Eva Moore called to interview me about Steve Benjamin the other day, which was a bit awkward for me, because as I told her, she’s followed his mayoralty a lot more closely than I have, so what could I tell her?
But we chatted anyway, and she used some of it.
I learned this from Leon Lott this morning when we were wishing each other happy birthday via phone. He said he was reading the Free Times last night, and saw my name “about 100 times” in Eva’s story.
Well, slight exaggeration. It was in there — let’s see — four times. Here are the passages in question, from Eva’s “The Benjamin Doctrine“:
For many years, Columbia was perceived as a city in which neighborhoods, not businesses, held the power. Neighborhood association presidents have the ear of their council members, who make sure various projects or developments do and don’t happen. But lately, that’s been changing.
Brad Warthen, former editorial page editor of The State, describes the shift:
“What you tended to see under Coble and that City Council was things could not happen ‘because,’” Warthen says. “There was always some factor considered an enemy of this neighborhood; some neighborhood would be against it — just a sense that there were issues you couldn’t move forward on.” …
Despite the contentious mood on Council, and the city’s shifting power structures, Benjamin is not necessarily a polarizing figure. Unlike many public officials, he can’t be described as “a study in contrasts,” or “a larger-than-life character” or similar clichés. He’s more of a blank slate.
“There’s an ecumenical appeal to him — I think people can project whatever they want onto Steve,” says Warthen, who’s seen politicians in Columbia come and go. “He kind of tries to be all things to all people.”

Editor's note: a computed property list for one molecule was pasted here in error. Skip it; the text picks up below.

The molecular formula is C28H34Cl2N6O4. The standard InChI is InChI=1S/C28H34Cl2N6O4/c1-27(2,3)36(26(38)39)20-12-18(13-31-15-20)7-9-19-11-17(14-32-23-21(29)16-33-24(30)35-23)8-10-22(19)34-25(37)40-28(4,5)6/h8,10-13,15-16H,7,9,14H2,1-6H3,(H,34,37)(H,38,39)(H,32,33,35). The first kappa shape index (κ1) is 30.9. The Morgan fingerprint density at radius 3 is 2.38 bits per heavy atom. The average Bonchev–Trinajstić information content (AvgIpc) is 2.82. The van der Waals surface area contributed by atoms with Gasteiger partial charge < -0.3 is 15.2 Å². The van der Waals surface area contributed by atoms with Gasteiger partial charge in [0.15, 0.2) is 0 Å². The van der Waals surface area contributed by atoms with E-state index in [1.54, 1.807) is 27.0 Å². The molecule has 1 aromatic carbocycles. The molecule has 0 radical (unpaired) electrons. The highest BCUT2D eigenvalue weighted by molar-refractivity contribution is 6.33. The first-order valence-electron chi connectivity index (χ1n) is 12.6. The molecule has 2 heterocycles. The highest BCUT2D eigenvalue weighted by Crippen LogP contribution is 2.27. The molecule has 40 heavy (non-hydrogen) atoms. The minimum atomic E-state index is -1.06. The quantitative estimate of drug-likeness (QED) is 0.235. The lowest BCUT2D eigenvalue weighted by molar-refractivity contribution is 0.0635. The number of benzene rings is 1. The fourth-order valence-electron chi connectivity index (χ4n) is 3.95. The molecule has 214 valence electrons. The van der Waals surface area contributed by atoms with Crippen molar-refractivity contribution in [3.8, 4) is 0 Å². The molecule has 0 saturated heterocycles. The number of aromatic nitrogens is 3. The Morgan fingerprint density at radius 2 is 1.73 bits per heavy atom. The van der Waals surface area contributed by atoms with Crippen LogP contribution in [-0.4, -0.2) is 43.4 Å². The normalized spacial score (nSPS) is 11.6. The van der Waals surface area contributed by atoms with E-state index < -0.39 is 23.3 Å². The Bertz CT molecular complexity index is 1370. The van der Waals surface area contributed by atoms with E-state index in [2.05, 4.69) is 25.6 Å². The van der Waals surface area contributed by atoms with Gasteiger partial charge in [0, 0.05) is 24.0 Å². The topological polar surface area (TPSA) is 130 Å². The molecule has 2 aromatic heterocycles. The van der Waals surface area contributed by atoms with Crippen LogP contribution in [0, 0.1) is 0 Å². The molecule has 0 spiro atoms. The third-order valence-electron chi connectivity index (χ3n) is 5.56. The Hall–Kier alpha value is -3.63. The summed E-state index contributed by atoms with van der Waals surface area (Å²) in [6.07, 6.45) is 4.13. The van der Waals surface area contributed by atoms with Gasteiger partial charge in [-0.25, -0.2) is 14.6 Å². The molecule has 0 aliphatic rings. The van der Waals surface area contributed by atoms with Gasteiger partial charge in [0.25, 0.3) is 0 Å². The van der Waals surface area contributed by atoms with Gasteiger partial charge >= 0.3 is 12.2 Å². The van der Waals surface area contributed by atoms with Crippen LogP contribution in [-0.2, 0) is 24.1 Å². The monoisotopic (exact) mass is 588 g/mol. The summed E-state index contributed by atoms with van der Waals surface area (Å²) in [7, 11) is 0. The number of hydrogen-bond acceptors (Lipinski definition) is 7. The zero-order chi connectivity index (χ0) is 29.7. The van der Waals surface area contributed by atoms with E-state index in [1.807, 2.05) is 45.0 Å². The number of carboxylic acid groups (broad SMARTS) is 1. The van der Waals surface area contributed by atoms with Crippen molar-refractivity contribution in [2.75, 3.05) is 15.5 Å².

Benjamin is the first black mayor of Columbia. He’s a Democrat, but his campaigns have been run by Richard Quinn & Associates, a storied Republican firm. He has close ties to the business community. As a former lobbyist, he’s well known at the State House. And his wife, a circuit court judge, joins him to the legal community. In the densely knit world of Columbia, he’s crossed by a lot of threads.
“A piece of it is he’s not from around here,” Warthen adds. “He has an accent that is plain American. Not regional. That’s a small piece of why I think people can look at him and think, ‘He’s like me.’”
Benjamin’s parents were from South Carolina, but he was born and raised in New York City. He moved to Columbia to attend the University of South Carolina — first the political science program, and later the law school….
I’m not sure I was being completely clear with that last bit. Let me elaborate…
Steve doesn’t sound black or white, or like he’s from any particular place. He sounds, essentially, the way I did as a young man, although the last 26 years back in South Carolina have caused me to sound vaguely Southern (I think). We both had SC roots, but grew up elsewhere.
So it may sound odd when I say that folks in Columbia can listen to him and think, “He’s like me” — particularly if they’ve lived here their whole lives and sound like it.
I just mean he sounds like, as Eva put it, a sort of blank slate. Since his accent, and the rest of him, don’t suggest that he is definitely this and therefore definitely not that, you can project what you want onto him. You can fill in the blanks with your own wishes and expectations.
That’s what I meant. If that makes sense to you. And even if it doesn’t, that’s what I meant.